President’s Day 2012—Resources To Learn More About Our U.S. Presidents
Blogger’s Note—This is–with a few minor changes –the President’s Day post I run each year. I very much enjoy sharing with the blog reading public the illustration you see above of Lincoln and Washington hugging. It is indeed a great work of art. Please have a safe holiday. Thanks for reading Texas Liberal.
President’s Day 2012 is Monday, February 20.
Where can you learn more about the Presidents?
I have four suggestions. Two of these resources are books and two can be found online.
Edited by Alan Brinkley and Davis Dyer, American Presidency is a collection of essays about each President up until George W. Bush.
The book offers up a small measure of biography and a larger portion of analysis. With the essays running between 10 and 20 pages, this book is a good path to a reasonably complex understanding of the Presidents in a manageable amount of time.
A great deal of information about the Presidents can be found in The Complete Book of U.S. Presidents by William Degregoiro.
I’m not sure that any book has more facts about our Presidents than Complete Book. Here you’ll learn not just about the Presidents and their terms of office, but also about their cabinets, spouses and children, and various love affairs. It is one of the most enjoyable books I know.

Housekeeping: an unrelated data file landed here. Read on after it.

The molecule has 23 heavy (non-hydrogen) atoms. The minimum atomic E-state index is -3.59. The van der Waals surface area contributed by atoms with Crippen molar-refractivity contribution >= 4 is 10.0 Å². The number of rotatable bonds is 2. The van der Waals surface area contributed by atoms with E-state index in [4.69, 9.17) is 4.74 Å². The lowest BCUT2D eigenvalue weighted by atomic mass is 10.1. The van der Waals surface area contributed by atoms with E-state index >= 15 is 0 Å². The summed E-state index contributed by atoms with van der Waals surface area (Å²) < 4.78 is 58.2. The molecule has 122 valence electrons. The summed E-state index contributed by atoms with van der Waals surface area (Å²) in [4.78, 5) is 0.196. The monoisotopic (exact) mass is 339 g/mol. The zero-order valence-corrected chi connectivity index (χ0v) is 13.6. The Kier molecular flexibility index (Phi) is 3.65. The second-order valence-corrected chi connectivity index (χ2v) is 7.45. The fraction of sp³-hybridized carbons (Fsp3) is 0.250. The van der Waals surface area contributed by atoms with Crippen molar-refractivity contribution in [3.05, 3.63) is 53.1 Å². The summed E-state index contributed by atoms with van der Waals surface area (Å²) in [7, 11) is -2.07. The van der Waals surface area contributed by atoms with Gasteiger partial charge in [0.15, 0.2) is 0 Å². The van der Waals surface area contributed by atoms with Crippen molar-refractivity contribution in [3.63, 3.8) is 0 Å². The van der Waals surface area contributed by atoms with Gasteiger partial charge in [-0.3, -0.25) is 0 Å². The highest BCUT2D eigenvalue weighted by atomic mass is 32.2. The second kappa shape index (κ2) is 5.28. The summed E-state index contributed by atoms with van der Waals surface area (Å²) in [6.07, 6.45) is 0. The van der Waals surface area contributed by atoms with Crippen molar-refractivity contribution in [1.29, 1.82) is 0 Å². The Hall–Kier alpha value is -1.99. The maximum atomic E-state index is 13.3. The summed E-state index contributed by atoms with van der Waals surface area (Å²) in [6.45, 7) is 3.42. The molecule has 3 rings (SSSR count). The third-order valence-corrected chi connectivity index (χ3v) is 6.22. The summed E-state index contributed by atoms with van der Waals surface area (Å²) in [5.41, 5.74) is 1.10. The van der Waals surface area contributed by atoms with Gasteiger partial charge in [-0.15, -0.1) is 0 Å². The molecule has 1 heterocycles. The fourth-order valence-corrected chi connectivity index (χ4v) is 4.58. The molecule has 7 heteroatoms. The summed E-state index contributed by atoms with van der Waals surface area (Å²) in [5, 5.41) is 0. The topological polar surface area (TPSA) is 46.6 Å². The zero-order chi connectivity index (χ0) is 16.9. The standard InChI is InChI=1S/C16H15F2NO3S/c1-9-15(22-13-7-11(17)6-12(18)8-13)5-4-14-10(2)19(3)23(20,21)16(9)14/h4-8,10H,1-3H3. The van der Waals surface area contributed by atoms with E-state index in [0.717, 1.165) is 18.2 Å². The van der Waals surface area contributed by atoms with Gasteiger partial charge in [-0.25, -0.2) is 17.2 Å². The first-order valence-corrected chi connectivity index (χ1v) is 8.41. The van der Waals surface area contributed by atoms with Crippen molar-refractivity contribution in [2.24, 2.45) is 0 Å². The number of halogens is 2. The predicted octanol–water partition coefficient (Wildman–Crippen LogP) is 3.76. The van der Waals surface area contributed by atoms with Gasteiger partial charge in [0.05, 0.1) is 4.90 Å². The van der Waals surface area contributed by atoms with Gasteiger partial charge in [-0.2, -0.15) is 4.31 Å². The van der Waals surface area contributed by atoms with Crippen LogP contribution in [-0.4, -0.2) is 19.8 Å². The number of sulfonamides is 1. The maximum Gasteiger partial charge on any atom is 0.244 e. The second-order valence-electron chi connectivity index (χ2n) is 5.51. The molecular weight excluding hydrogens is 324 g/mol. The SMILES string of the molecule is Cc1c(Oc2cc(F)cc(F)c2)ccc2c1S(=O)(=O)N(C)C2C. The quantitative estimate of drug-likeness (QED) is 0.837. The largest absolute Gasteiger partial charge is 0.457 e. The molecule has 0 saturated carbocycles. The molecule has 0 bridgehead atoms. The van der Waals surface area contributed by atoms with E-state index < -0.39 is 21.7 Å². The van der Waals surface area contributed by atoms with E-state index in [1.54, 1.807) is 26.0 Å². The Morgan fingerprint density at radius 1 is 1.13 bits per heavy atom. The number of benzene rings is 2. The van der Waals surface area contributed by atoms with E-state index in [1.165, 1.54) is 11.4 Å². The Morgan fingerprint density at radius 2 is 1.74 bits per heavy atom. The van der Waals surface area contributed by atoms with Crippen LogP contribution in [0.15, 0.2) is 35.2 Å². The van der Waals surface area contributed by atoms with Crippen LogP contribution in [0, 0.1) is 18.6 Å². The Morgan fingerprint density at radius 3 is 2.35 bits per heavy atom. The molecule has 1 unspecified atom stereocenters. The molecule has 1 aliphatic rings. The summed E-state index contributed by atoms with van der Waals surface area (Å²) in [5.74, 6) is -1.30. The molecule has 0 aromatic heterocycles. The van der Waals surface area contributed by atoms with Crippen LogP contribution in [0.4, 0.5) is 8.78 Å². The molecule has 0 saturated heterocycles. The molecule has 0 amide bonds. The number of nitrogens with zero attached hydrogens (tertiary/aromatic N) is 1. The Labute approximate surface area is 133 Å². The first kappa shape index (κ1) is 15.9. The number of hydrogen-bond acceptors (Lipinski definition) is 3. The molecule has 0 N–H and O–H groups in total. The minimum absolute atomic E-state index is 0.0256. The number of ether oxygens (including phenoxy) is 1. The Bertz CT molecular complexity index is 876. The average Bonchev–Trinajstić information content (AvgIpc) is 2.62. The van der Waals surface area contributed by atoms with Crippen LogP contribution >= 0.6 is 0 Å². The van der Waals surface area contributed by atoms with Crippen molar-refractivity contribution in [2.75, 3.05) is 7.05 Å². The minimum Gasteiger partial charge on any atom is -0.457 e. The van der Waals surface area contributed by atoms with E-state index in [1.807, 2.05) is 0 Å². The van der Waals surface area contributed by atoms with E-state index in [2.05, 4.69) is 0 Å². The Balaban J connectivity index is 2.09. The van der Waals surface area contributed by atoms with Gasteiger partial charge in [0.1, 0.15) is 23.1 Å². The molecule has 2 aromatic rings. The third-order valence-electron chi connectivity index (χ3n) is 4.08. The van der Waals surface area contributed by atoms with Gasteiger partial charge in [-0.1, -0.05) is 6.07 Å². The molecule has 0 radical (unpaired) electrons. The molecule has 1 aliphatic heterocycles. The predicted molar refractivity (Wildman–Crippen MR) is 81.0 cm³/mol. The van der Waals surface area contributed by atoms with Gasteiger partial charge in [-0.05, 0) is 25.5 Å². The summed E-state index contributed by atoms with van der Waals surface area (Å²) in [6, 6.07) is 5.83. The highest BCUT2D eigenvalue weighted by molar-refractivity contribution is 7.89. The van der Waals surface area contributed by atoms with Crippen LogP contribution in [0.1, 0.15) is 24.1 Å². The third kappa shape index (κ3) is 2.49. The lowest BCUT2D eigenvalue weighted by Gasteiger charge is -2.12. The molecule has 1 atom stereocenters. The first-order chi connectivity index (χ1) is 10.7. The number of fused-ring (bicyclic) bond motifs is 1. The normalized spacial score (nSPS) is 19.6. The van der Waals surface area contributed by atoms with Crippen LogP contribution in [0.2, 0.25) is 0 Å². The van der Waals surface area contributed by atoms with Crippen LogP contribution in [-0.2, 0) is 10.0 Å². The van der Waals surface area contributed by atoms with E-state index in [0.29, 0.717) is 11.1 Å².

The best online resource I’m aware of about the Presidents can be found at the Miller Center for Public Affairs at the University of Virginia. There you’ll find biographical information, essays and a multimedia gallery. It is very well done.
Finally, C-Span offers the excellent American Presidents website. There are broadcasts you can watch showing where the Presidents lived, as well as programs where experts talk about the Presidents and take phone calls from viewers.
It is fine entertainment.
Make use of these top-notch resources, and you’ll know plenty about our Presidents and the impact each had on American history.
Even better, you can make use of these resources as a springboard to additional studies of American history.
The decision to learn more and understand more is up to you.
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